Argentina’s central bank hiked its benchmark interest rate by the most in six months on Friday in a move aimed at propping up the peso, a day after the currency fell to a record low.
The central bank sold short-term Leliq notes in two auctions at an average yield of 57.89 per cent, taking the benchmark interest rate up 600 basis points from 51.86 per cent on Thursday.
The move, which takes interest rates back to their highest level since mid-January — helped stem demand for dollars, allowing the peso to recover to around 41.2 per dollar after sliding to a record low of 43.4 per dollar on Thursday.
The peso has come under pressure in recent weeks as concerns grow that a sluggish economic recovery and fast inflation could sully President Mauricio Macri’s chances for re-election this year.
The central bank has been struggling to sustain the exchange rate over the past week as concerns about the economy and a looming presidential election spur people to switch to dollars. A slower-than-expected recovery from recession and inflation that is running at annualised pace of nearly 50 per cent are also denting Macri’s chance of winning a second four-year term this October.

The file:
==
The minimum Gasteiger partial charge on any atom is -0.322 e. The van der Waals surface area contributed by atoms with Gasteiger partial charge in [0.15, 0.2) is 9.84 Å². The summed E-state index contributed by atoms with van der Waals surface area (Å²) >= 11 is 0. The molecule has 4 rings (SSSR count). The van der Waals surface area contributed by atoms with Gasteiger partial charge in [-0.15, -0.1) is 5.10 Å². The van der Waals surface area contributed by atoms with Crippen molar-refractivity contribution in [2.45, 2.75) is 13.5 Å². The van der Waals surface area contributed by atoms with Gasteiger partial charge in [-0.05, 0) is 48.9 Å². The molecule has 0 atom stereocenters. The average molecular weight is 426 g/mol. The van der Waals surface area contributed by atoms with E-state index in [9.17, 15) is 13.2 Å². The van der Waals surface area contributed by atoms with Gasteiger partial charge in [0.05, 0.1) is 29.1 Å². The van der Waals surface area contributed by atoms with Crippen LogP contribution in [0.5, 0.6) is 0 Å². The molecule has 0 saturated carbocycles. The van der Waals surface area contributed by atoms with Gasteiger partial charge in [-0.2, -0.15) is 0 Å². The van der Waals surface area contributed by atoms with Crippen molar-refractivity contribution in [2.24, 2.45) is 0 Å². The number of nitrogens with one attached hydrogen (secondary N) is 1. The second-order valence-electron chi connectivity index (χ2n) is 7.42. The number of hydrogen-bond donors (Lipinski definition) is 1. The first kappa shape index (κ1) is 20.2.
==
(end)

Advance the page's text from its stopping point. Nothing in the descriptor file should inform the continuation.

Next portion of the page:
Economists warn that the central bank’s decision to hike rates, while still down from peak of more than 70 per cent in October, are hurting the economy, with companies struggling to borrow and consumers putting off large purchases. According to a monthly survey of economists by the central bank, the economy is on track to contract 1.3 per cent and inflation slow to 32 per cent this year, with the peso weakening to 48 per dollar.
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